paper. It made me realize that my feeling are not uncommon and that there are people who are working to change things
for us. ~Sarah Pauling, East Carolina University, Greenville, NC

Re: A Student's Comment

From: Lynne Shields
Date: 10/6/99
Time: 10:02:46 AM
Remote Name: 199.217.229.70

Comments

Sarah, I'm so glad to hear from you. You certainly are jumping right on in to the area of fluency treatment, with class and
a client all at the same time. While I'm sure that this is a bit scary, you will probably learn more from your class with the
immediate chance to put some of the information into practice. What a great opportunity! 

Now, to address your concerns. They are, indeed, rather universal, so please know that you are in good company.
Perhaps a shift in the way you are looking at treatment with an adult may be helpful to you. I think you hit the nail on the
head when you say that there seems to be no cure for stuttering. What about helping him learn to manage his stuttering?
There is good evidence to support the notion that those who stutter can learn ways to manage their speech, allowing them
to communicate very effectively. Just reading some of the other papers at this conference should help you gain confidence
in that goal. 

It seems to me that most of the problem for someone who stutters is not so much the stuttering behavior itself, but all the
stuff that they do to try to stop stuttering. Working to reduce those add-ons can make a big difference in the amount of
effort a person spends in speaking. And, there are some great techniques, from both the stuttering modification and
fluency shaping traditions, that can be quite useful to a person who wants to address those stuttering events, as well. A
little 'bibliotherapy' may be helpful in giving you some ideas and a more positive attitude. There are many excellent
resources available. A few of my favorites are Barry Guitar's "Stuttering, an integration of contemporary therapies", Walt
Manning's "Clinical decision making in the diagnosis and treatment of fluency disorders, and Woody Starkweather and
Janet Given's "Stuttering". 

I wish you the best as you move forward in your studies. Do remember to look for the little successes in therapy-and give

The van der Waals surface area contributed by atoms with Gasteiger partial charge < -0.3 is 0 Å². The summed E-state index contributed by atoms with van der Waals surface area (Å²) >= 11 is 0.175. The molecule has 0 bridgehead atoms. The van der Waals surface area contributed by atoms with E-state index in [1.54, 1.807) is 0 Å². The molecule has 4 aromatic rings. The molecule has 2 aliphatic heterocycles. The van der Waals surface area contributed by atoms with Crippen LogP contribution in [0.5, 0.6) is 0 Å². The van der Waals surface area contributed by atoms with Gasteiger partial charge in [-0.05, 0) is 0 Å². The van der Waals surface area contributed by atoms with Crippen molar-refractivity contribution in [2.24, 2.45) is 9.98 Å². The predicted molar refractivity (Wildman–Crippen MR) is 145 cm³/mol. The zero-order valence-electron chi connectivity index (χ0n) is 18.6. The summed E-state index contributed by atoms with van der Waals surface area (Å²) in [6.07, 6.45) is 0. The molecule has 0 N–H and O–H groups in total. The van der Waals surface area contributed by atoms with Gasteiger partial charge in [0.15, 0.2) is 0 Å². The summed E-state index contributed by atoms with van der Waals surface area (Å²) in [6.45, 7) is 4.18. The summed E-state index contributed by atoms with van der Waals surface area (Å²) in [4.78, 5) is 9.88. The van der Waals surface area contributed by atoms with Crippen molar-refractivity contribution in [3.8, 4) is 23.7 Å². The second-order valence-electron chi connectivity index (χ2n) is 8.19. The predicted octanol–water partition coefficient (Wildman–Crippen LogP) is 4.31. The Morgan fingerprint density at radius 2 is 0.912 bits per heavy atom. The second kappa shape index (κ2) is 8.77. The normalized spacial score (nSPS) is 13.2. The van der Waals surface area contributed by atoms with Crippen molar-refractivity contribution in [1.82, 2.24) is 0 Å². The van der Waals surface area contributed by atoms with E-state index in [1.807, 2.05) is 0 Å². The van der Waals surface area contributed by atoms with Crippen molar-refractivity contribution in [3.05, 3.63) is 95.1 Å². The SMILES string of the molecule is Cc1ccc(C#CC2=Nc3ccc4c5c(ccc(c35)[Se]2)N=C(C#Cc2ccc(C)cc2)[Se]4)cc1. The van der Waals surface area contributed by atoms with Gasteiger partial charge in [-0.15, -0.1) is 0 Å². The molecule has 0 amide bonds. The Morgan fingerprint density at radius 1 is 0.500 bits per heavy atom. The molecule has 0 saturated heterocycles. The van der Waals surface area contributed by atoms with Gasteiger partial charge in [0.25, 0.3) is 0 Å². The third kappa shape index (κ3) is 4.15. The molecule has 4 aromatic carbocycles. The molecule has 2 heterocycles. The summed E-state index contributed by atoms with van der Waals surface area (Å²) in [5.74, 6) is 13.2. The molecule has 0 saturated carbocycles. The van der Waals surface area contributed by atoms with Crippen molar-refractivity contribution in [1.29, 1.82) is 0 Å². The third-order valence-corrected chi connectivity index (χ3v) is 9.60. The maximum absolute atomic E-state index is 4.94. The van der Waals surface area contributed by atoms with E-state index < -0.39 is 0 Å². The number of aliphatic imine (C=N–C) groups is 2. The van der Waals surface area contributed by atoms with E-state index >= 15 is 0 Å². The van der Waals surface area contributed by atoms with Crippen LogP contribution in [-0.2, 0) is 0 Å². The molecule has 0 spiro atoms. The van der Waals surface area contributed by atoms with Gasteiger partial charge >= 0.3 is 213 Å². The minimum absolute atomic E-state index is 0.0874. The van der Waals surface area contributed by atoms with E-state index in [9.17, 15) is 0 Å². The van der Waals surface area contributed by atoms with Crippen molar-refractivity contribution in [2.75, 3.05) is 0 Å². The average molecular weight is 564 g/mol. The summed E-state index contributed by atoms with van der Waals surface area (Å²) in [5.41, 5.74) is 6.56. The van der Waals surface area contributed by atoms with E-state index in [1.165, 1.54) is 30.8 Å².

yourself and your client a 'goodie' when you find them. Being aware of and rewarding the good stuff can really help
change your outlook, and that of your client. Therapy is a two-way street-you two are in this together. 

Regards, 

Lynne 

Idea

From: Kelly Birken and Rebecca Hubbling
Date: 10/7/99
Time: 4:38:20 PM
Remote Name: 134.29.30.64

Comments

We are two students in the field of communication disorders. We are currently enrolled in the graduate level stuttering
seminar course. We just thought we would mention a project our class is currently working on. Our professor, Judy
Kuster, receives numerous requests for advice from people through her email every day. Each week one of her requests is
fowarded to the class, with all identifying information deleted. Each individaul in the class is then responsible for finding
correct information and/or advice to give the individaul. This sometimes just means telling the person where they can look
for further resources. We have found this very beneficial for two reasons. The first is we are learning to deal with "real
life" situations and the second is it usually facilitates a very interesting class discussion. It teaches us how to be careful in
our choice of words as well as cautious not to diagnose or treat through correspondence. Our answers are first screened
by Mrs. Kuster, before being sent to the individual. This has been a really great learning experience. It has taught us how
to search for information and make use of a wide range of resources. 

Re: Idea

From: Lynne Shields
Date: 10/8/99
Time: 10:14:04 AM
Remote Name: 199.217.208.162

Comments

Kelly and Rebecca, 

Thanks for posting your class assignment. What a good activity to get you working on real problems and/or questions.
Judy sounds like a great teacher. Of course, I don't get the kind of e-mail that she does, since I'm not the queen of the
Stuttering Homepage, but the basic idea of giving students a variety of problems to research is easily adapted to other
formats. I will definitely file this away for future use. I appreciate your sharing the idea, and wish you both the best in